AWS News Blog

Amazon Redshift – Now Broadly Available

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We announced Amazon Redshift, our fast and powerful, fully managed, petabyte-scale data warehouse service, late last year (see my earlier blog post for more info). As we often do with complex new services, we started out by making a limited preview version of Redshift available by invitation.

Today I am happy to announce that Amazon Redshift is now available to all customers, and that you can get started with it today by provisioning a cluster from the AWS Management Console. You can start small (which, at data warehouse scale, means a couple of hundred gigabytes), and scale up to a petabyte or more as you discover what Amazon Redshift can do for you.

We’ve designed Amazon Redshift to be cost-effective, easy to use, and flexible.

Cost Effective
We designed Amazon Redshift to deliver 10 times the performance at 1/10th the cost of the on-premises data warehouses that are commonly used today. We used a number of techniques to do this including columnar data storage, advanced compression, and high-performance disk and network I/O.

You can use the High Storage Extra Large (15 GiB of RAM, 4.4 ECU, and 2 TB of local attached    compressed user data) for $0.85 per hour or the High Storage Eight Extra Large (120 GiB of RAM, 35 ECU, and 16 TB of local attached user data) for $6.80 per hour. With either instance type, you pay an effective price of $3,723 per terabyte per year for storage and processing. One Year and Three Year Reserved Instances are also available, pushing the annual cost per terabyte down to $2,190 and $999, respectively.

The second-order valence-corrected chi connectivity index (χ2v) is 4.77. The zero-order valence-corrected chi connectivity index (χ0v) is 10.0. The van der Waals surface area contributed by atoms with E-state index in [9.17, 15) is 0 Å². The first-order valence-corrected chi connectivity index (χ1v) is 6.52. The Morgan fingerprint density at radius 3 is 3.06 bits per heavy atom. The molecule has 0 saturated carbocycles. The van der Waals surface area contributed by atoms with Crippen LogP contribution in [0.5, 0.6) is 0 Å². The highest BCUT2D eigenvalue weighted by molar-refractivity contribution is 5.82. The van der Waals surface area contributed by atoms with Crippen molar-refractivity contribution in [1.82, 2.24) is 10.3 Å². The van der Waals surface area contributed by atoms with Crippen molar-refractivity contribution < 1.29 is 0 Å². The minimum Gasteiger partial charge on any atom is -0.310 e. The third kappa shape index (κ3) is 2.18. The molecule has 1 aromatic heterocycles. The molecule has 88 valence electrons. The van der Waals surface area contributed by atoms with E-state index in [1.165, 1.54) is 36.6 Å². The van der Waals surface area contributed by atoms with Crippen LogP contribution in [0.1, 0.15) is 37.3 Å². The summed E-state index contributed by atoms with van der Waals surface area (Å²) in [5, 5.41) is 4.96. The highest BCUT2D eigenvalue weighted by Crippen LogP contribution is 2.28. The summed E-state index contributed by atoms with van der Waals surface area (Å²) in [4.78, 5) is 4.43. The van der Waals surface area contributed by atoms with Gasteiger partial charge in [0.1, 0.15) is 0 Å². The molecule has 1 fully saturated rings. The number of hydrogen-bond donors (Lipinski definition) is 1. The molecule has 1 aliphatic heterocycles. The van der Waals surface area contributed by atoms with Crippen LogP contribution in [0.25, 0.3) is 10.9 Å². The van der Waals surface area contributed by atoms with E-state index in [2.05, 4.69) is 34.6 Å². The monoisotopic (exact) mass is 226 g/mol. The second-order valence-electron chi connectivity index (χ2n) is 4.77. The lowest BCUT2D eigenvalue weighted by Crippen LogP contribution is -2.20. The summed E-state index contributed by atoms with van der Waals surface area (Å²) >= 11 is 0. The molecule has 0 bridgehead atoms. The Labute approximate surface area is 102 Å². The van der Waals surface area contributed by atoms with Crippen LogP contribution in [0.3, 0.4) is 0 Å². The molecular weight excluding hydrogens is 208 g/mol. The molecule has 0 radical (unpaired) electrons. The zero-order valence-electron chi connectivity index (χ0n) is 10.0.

We’re starting out in US East (Northern Virginia), with plans to expand to other AWS Regions in the coming months.

Easy to Use
As I noted earlier, you can manage Redshift from the AWS Management Console. Here are some screen shots of some common operations, starting with provisioning:

You can use a variety of graphs and visualizations to monitor the status and performance of each of your clusters, as well as the resources consumed by each of your queries:

You can easily resize a cluster, adding or removing nodes or changing the instance type, as well (your cluster will be in read-only mode for the duration of the operation):

You can create a snapshot, and then restore the snapshot to a new cluster, all with a couple of clicks:

Redshift integrates nicely with a number of other AWS services. You can load data into a cluster from Amazon S3 or Amazon DynamoDB. You can also use the AWS Data Pipeline to load data from Amazon RDS, Amazon Elastic MapReduce, and your own Amazon EC2 data sources.

Time to Get Started
As always, we have plenty of information to get you started:

We’ve put together a new video with more information about Amazon Redshift:

A number of our technology partners have been working hard to test their big data and analytics products with Redshift. Many of these products are now available in the AWS Marketplace:

Some Reviews & Commentary
The first reviews are starting to show up! Here is one give you an outside perspective on Amazon Redshift:

— Jeff;

Modified 11/09/2020 – In an effort to ensure a great experience, expired links in this post have been updated or removed from the original post.
Jeff Barr

Jeff Barr

Jeff Barr is Chief Evangelist for AWS. He started this blog in 2004 and has been writing posts just about non-stop ever since.